CfP: Clerics in Church and society up to AD 700

CfP: Clerics in Church and society up to AD 700

The Presbyters in the Late Antique West is a 5-years project, run at the University of Warsaw and investigating the role of the middle clergy in the Church and society. Our team has been collecting the evidence concerning clerics withina searchable database, still under construction, but accessible on-line: editor, password: editor123!).

The project is slowly coming to its end, and we are organising the closing conference “Clerics in Church and society up to AD 700”. The conference will take place in Warsaw, on 26-27 April 2019. The word ‘clerics’ include bishops, but our main interest lies in the presbyters, deacons, and subdeacons etc.  We are aiming to achieve a broad picture of their ecclesiastical, economic, and social activity. Among confirmed speakers are: Geoffrey Dunn, Uta Heil, David Hunter, Dominic Moreau, David Natal, and Eric Rebillard.

Those interested in presenting papers are requested to send a title and short abstract (c. 100 words) to Stanisław Adamiak ( by 30 September 2018.

There is no registration fee, but please, note we won’t be able to cover travel and accommodation expenses.

Robert Wiśniewski and Stanisław Adamiak


Bryan Ward-Perkins and the levels of sanctity

On 25 May, at the late antique seminar in Warsaw, Bryan Ward-Perkins was talking on the levels of cult and of sanctity as revealed by the Cult of Saints Project. He also announced the official launch of the Cult of Saints database, which will take place on 1 November 2018 (All Saints Day!). He apparently liked our strawberries.


Sneak peek of the Database

The academic year at the University of Warsaw has just begun. It is a good moment to offer a sneak peek of our database. Although a lot of work is still ahead of us, we can already pridely show how our tool will look like.


The main page welcomes the user with the up-to-date information about the content of the database. And, yes, we have already 446 presbyter records and 818 evidence records from 206 places in the Late Antique West! From the menu in the header, one can choose either to search the presbyter records or the evidence records (clicking on the button “enter database” in the middle will bring you to the evidence record search).


First, the evidence records. The panel on the right displays the records – with number and title offering a short summary of the content. The list of results can be sorted by ID and Chronology. In the left panel, you will find the search engine. The user will be able to type in the name of the author or the title of the specific work, to choose only legal or only narrative sources etc., but in the heart of our tool is the list of categories that allows to search the evidence on the various topics relating to the life and activity of the presbyters.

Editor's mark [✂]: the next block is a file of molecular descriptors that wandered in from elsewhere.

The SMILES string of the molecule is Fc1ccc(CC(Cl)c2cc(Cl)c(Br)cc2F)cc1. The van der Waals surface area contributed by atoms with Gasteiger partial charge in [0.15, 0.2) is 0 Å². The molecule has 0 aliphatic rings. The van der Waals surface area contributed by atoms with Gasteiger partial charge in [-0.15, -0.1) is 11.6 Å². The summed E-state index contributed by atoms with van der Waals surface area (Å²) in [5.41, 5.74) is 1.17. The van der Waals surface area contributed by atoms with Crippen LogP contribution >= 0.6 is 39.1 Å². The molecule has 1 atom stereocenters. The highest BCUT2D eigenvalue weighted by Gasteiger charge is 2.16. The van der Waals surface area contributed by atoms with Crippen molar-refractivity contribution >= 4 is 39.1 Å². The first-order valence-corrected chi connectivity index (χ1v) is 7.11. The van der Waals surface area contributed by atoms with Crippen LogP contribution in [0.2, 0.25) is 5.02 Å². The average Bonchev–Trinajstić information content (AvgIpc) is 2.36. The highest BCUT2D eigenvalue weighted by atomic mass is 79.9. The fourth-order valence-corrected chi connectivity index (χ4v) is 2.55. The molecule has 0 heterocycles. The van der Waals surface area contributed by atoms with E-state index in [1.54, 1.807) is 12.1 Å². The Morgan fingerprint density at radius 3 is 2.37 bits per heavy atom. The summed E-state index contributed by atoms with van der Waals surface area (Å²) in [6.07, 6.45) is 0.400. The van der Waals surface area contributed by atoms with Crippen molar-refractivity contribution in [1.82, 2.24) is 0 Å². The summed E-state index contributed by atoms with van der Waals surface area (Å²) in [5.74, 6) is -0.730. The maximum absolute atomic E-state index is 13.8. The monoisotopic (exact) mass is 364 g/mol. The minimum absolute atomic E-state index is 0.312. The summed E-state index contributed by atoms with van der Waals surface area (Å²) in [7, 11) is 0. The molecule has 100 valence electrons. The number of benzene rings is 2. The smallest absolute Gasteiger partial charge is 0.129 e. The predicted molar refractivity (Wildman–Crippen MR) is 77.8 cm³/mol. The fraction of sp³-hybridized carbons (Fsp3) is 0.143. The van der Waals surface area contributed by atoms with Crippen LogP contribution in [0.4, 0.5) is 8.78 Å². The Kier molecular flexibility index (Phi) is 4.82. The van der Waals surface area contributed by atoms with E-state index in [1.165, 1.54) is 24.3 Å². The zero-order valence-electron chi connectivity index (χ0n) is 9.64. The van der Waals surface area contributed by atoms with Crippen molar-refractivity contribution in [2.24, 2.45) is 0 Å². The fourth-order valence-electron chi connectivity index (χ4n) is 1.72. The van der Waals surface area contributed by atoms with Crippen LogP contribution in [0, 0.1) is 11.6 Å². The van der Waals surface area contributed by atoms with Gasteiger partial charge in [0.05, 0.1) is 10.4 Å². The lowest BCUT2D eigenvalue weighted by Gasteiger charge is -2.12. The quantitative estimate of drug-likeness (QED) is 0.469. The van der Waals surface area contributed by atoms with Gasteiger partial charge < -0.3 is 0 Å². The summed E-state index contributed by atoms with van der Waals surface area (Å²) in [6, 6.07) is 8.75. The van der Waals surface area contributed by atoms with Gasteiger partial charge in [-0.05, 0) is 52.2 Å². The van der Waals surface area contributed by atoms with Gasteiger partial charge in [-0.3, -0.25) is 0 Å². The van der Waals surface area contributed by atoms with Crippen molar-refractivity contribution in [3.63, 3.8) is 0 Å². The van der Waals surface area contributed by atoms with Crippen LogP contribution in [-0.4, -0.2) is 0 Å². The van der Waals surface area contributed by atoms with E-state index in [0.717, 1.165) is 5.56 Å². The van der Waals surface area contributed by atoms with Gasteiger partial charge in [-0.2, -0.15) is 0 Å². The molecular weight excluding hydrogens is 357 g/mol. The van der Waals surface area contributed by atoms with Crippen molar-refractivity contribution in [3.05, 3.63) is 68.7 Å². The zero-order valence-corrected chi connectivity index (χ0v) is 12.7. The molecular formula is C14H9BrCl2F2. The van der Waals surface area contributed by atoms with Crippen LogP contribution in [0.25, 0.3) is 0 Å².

The main list of categories.


A sub-list of categories.

The search with the use of categories can be combined with the chronological and geographical searches. The user will be able also to confine his search to one type of source, or one language (the evidence in the database is mostly in Latin, but we have already records in Greek). There is also something for the lovers of Google: full-text search that allows finding a specific term in the titles of the records, source’s texts and their translations, as well as in the discussion fields.



A card of the evidence record.



A closer look at the card of evidence record (upper side).

In the evidence records the user will find source passages referring to presbyters – in the original language and in English translation. Below – discussions about the source and its contents and bibliography. If the evidence points to specific presbyters (whose names are known), in the panel “Categories” the user will find links to the presbyter records.



A card of the presbyter record.

We deliberately decided to make the presbyter records less elaborate. They will not provide “prosopographical narration” but only general chronological and geographical information, and links to relevant evidence records. The presbyter records have their own search engine, so the user will be able to search a specific presbyter (e.g. by his name), or presbyters from a specific town or region. The search using the categories is also possible.


All of that, we hope, looks promising, and whet the appetite of our future users. As you can see the works are quite advanced, and every day there is more and more records in the database. Hopefully, we will soon announce the official launch (though the project runs until 2019).